We have a client who manages multiple accounts for different identities under one Outlook instance. He was running into an issue where Identity 1’s name was showing up in replies sent from Identity 2. So, he’d click reply on something sent to Identity 2, Identity 2 was selected in the accounts selector at the top of the message, but in the body of the message was:
FROM: Sender <email@example.com>
TO: IDENTITY 1 <firstname.lastname@example.org>
It was a simple fix once we found it (and we looked everywhere, since Identity 1 is the name the Mac was registered to, we didn’t know where it was grabbing the name from).
There was a contact card in Outlook that had Identity 2’s email address associated with Identity 1’s name; so Outlook “resolved” the name incorrectly – instead of taking it from the account properties, like we assume it should have; it took it from the contact card.
Once we deleted the Identity 2 address from the Identity 1 contact, all was right in the world, and our replies went back to looking like:
FROM: Sender <email@example.com>
TO: IDENTITY 2 <firstname.lastname@example.org>
We have a client with two offices, one is a PC shop and the other is a Mac shop. The enjoy a friendly rivalry and it’s up to me to make sure that they play nicely together.
We recently upgraded the servers in Microsoft shop to Windows 2003 and found that the Mac clients could no longer access the shares over the VPN.
Some googling and experimenting later, and we stumbled upon the issue.
The Samba client that the Macs use doesn’t support encrypted communications, and the Windows 2003 server out of the box turns on encrypted communications and prevents anyone who isn’t encrypting from accessing its shares.
So, a quick detour through the Domain Controller Security Policy applet in the Administrative Tools folder did the trick.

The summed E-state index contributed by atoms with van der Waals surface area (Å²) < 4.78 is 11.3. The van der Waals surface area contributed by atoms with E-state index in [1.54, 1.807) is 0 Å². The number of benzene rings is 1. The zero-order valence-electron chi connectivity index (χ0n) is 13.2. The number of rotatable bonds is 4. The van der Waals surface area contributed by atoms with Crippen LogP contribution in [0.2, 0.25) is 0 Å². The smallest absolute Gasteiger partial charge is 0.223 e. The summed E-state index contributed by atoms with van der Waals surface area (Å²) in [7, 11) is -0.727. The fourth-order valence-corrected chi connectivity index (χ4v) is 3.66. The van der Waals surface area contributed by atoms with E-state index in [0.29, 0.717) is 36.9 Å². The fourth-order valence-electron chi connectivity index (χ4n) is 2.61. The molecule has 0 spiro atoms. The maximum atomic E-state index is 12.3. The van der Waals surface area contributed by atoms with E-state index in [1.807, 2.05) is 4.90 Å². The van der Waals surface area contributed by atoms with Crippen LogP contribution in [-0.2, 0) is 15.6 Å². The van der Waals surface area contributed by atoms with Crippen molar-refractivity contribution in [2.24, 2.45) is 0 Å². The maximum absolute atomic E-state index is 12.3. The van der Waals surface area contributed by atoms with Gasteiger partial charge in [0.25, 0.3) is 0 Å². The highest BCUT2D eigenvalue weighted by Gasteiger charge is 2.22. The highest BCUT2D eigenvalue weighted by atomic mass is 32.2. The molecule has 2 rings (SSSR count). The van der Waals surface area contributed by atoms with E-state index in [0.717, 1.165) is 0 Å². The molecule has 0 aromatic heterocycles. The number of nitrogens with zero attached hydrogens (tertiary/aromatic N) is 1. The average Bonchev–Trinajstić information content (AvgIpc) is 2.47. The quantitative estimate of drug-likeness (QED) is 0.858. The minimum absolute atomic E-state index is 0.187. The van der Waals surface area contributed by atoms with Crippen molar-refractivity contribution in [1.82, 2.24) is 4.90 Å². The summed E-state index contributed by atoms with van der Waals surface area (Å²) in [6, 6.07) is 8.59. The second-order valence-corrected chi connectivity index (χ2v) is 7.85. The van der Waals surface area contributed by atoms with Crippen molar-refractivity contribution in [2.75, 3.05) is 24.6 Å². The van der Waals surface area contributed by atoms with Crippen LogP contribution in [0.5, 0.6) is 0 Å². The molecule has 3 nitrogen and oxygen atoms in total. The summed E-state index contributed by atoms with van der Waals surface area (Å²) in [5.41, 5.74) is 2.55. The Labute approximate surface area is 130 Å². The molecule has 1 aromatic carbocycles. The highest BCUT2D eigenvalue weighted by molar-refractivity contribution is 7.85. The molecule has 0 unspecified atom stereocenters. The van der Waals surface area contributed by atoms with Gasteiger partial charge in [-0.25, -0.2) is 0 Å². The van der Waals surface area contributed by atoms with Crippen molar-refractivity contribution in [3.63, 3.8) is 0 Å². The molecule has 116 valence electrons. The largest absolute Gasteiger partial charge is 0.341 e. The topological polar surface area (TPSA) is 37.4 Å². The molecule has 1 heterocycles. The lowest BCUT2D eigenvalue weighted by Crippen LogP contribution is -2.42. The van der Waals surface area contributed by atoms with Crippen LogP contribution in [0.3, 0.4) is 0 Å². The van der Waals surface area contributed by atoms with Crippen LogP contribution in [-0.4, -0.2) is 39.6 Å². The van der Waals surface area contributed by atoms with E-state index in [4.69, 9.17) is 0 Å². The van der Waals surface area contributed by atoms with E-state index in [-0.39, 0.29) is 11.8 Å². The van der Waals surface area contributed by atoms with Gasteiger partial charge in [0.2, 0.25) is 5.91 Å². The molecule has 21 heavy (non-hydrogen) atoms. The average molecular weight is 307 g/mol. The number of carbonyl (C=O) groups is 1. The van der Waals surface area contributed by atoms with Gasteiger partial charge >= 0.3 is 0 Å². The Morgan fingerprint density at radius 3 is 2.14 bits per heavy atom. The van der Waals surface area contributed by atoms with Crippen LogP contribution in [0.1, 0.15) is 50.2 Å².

In there, go to Local Policies / Security Options.
Scroll down to “Microsoft network server: digitally sign communications (always)” and set that sucker to DISABLED.
Reapply the policy by running GPUPDATE (start, run, gpupdate) and sit back in delight as your clients can connect to the shares once again.
Thanks to MacOSXHints and AllInTheHead for the pointers.
I’ve recently run into some space issues on my primary partition on my home Mac Mini. Not really problems, since I’ve got 200GB of additional storage attached to it, but you never want to have a primary partition wanting for space (on any system, as you need that “free space” for the page file/virtual memory).
On Windows machines, I recommend using a tool like SpaceMonger to profile your hard drive(s) and delete unwanted files, etc. (Note – NEVER DELETE a file unless you know what it is, what it does, and that it’s unnecessary or redundant)
On my Mac, I had already analyzed my disk, moved or deleted things that didn’t belong on my system drive, but I still didn’t have as much free space as I’d like. And that’s when I discovered Xslimmer.
Most (90%) of Mac programs are now “Universal Binary” programs, meaning that they can run on older, PowerPC-powered Macs as well as new, Intel-powered machines. Which means (basically) that there’s two sets of code on every program that’s on your hard drive. Additionally, Mac programs often ship (download) with multiple language packs to support a broader range of users. I only speak English, so I rarely (never) need to run a program in Spanish. Or Dutch. Or whatever they speak in Kazakhstan.
What Xslimmer does is analyzes your applications folder, and strips out the code you don’t need. If you have a PowerPC Mac, it will strip out the Intel code from your apps, and vice versa. It also removes unnecessary language packs from your apps. The initial analysis and “slimming” took about an hour (during which time I was still able to work without any memory hit) and it saved me almost 4.5GB of space!
So if you’ve got some Mac bloat (and lots of applications), Xslimmer might help your Mac fit into its thin jeans again!
That was the Keanu Reeves in the Matrix “Woah”, in case you didn’t recognize it.
Anyway – I’m Brian, and I am a Mac User.
It’s true, I do not use a PC at home (except the occasional VMWare virtual PC session). So while I’m happy fixing PCs and offering PC advice, I’ll occasionally dole out some Mac love.
For the Mac folks out there, do yourself a favor and download Minefield. They’re PowerPC or Intel optimized builds of Firefox 3. The performance of the Intel optimized build makes me never want to go back to Camino again. Blazing fast startup and page views. Truly awesome. (They’re named “Minefield” so as not to interfere with any Mozilla/Firefox trademarks.)